Having recently witnessed the horrific results of a top secret project to bring the dead back to life, a distraught youth performs the operation on his girlfriend after she's killed in a motorcycle accident.
James T. Callahan,
Following an ever-growing epidemic of zombies that have risen from the dead, two Philadelphia S.W.A.T. team members, a traffic reporter, and his television executive girlfriend seek refuge in a secluded shopping mall.
When a bumbling pair of employees at a medical supply warehouse accidentally release a deadly gas into the air, the vapors cause the dead to re-animate as they go on a rampage through Louisville, Kentucky seeking their favorite food, brains. Written by
Todd A. Bobenrieth <TAB146@PSUVM.EDU>
The combination to the lock on the freezer door is 22 (right) - 4 (left) - 10 (right). See more »
The ash from the mortuary incinerator is implied to mix with the rain that is falling to make a zombie creating brew. Even though the amount of rain is shown to be a heavy downpour (several inches accumulate in the cemetery in a short amount of time) there is no way that the rain/ash mix could penetrate through six feet of soil and a coffin in the short time portrayed. Even heavy rains will penetrate no more than a few inches of soil. It takes months if not years for water to penetrate to lower layers of soil. This is even more the case given the soil type that is around the Louisville Ky region where the movie is supposed to take place. See more »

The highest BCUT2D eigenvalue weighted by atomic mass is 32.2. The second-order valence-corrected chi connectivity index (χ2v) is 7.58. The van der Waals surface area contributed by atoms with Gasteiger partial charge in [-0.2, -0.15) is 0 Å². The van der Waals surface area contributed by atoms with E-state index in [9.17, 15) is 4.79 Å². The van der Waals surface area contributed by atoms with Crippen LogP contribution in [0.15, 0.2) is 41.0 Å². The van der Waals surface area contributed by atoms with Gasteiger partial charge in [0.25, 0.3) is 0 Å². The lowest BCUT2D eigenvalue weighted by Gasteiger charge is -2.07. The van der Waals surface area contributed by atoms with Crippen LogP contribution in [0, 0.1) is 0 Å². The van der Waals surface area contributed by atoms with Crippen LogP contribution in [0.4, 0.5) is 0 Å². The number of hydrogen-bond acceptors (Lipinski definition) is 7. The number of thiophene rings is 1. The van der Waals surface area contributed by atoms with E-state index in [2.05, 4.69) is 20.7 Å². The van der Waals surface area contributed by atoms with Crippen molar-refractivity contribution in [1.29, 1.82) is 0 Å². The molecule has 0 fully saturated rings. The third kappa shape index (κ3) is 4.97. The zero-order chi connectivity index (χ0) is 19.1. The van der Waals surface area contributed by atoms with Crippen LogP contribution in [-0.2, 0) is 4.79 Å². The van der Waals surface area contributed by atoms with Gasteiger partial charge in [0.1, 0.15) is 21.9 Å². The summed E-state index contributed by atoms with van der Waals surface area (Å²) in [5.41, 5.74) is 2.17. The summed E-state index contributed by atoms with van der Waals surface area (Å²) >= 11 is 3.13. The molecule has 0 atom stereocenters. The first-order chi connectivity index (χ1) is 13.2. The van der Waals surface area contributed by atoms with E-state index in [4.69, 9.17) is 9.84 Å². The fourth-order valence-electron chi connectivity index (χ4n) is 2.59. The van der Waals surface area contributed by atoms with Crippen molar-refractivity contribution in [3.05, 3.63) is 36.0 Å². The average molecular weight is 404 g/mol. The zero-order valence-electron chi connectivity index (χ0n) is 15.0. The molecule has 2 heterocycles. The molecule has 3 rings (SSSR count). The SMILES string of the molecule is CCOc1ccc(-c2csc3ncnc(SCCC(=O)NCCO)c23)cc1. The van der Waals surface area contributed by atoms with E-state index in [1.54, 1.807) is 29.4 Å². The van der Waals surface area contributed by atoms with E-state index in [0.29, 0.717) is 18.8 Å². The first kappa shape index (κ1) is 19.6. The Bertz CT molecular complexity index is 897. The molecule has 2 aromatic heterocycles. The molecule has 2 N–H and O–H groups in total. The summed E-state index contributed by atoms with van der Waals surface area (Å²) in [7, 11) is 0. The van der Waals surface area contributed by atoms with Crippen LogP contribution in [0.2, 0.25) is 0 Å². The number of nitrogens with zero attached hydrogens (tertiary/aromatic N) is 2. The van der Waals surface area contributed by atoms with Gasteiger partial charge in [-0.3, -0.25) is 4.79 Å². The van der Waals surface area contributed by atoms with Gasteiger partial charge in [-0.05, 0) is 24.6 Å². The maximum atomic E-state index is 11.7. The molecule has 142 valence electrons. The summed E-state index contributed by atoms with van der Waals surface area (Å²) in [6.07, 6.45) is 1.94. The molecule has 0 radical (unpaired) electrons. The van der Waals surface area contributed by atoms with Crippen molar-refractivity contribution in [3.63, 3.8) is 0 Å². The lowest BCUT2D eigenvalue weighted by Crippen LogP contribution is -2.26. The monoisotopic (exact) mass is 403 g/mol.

I love this film to living death ... Every actor got the right part, and they all got the part right. High camp, higher parody, positively hilarious scenes so well set up that a mere facial gesture delivers the punchline, sometimes only a few beats of music delivers. In the midst of all this ripping off of Romero's "Night of the Living Dead", it borders on worship of its inspiration. Pathos holds hands with hilarity, genuinely creepy scenes bleed into high gear humor. I haven't found a misstep. There is a high quotient of "Oh s**t" scenes and they all work. The undraped Quigley is neither gratuitous or prurient; just imagine the movie without her character; loses much. This is a delicious, feverish living dead romp that plays out to one crackerjack musical score. Everything meshes, everything works. How do you fault a film that gets it all right? This title will survive a long long time.
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